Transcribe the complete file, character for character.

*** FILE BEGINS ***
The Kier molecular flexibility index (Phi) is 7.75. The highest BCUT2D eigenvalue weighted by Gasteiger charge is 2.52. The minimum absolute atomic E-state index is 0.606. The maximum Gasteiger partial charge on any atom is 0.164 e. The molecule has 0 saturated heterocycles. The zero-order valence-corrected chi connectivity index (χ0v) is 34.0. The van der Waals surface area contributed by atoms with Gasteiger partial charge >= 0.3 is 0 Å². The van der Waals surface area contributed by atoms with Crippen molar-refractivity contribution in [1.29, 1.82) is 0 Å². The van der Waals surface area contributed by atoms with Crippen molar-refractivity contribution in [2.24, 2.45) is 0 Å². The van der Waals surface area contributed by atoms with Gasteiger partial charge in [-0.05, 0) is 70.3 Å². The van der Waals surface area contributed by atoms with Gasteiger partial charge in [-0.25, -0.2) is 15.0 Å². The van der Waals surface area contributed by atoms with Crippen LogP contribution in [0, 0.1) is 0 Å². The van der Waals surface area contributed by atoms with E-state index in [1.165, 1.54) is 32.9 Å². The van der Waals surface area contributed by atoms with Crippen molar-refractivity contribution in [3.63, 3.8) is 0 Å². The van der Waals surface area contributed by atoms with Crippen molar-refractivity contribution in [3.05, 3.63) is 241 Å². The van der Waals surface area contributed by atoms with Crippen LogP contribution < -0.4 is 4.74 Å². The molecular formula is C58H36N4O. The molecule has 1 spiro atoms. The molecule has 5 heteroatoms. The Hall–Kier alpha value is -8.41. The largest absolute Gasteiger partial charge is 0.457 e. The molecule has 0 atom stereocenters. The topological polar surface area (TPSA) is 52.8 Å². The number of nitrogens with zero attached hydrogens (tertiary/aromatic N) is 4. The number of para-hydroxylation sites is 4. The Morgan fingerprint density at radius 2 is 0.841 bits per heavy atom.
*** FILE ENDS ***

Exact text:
The Kier molecular flexibility index (Phi) is 7.75. The highest BCUT2D eigenvalue weighted by Gasteiger charge is 2.52. The minimum absolute atomic E-state index is 0.606. The maximum Gasteiger partial charge on any atom is 0.164 e. The molecule has 0 saturated heterocycles. The zero-order valence-corrected chi connectivity index (χ0v) is 34.0. The van der Waals surface area contributed by atoms with Gasteiger partial charge >= 0.3 is 0 Å². The van der Waals surface area contributed by atoms with Crippen molar-refractivity contribution in [1.29, 1.82) is 0 Å². The van der Waals surface area contributed by atoms with Crippen molar-refractivity contribution in [2.24, 2.45) is 0 Å². The van der Waals surface area contributed by atoms with Gasteiger partial charge in [-0.05, 0) is 70.3 Å². The van der Waals surface area contributed by atoms with Gasteiger partial charge in [-0.25, -0.2) is 15.0 Å². The van der Waals surface area contributed by atoms with Crippen LogP contribution in [0, 0.1) is 0 Å². The van der Waals surface area contributed by atoms with E-state index in [1.165, 1.54) is 32.9 Å². The van der Waals surface area contributed by atoms with Crippen molar-refractivity contribution in [3.63, 3.8) is 0 Å². The van der Waals surface area contributed by atoms with Crippen molar-refractivity contribution in [3.05, 3.63) is 241 Å². The van der Waals surface area contributed by atoms with Crippen LogP contribution < -0.4 is 4.74 Å². The molecular formula is C58H36N4O. The molecule has 1 spiro atoms. The molecule has 5 heteroatoms. The Hall–Kier alpha value is -8.41. The largest absolute Gasteiger partial charge is 0.457 e. The molecule has 0 atom stereocenters. The topological polar surface area (TPSA) is 52.8 Å². The number of nitrogens with zero attached hydrogens (tertiary/aromatic N) is 4. The number of para-hydroxylation sites is 4. The Morgan fingerprint density at radius 2 is 0.841 bits per heavy atom.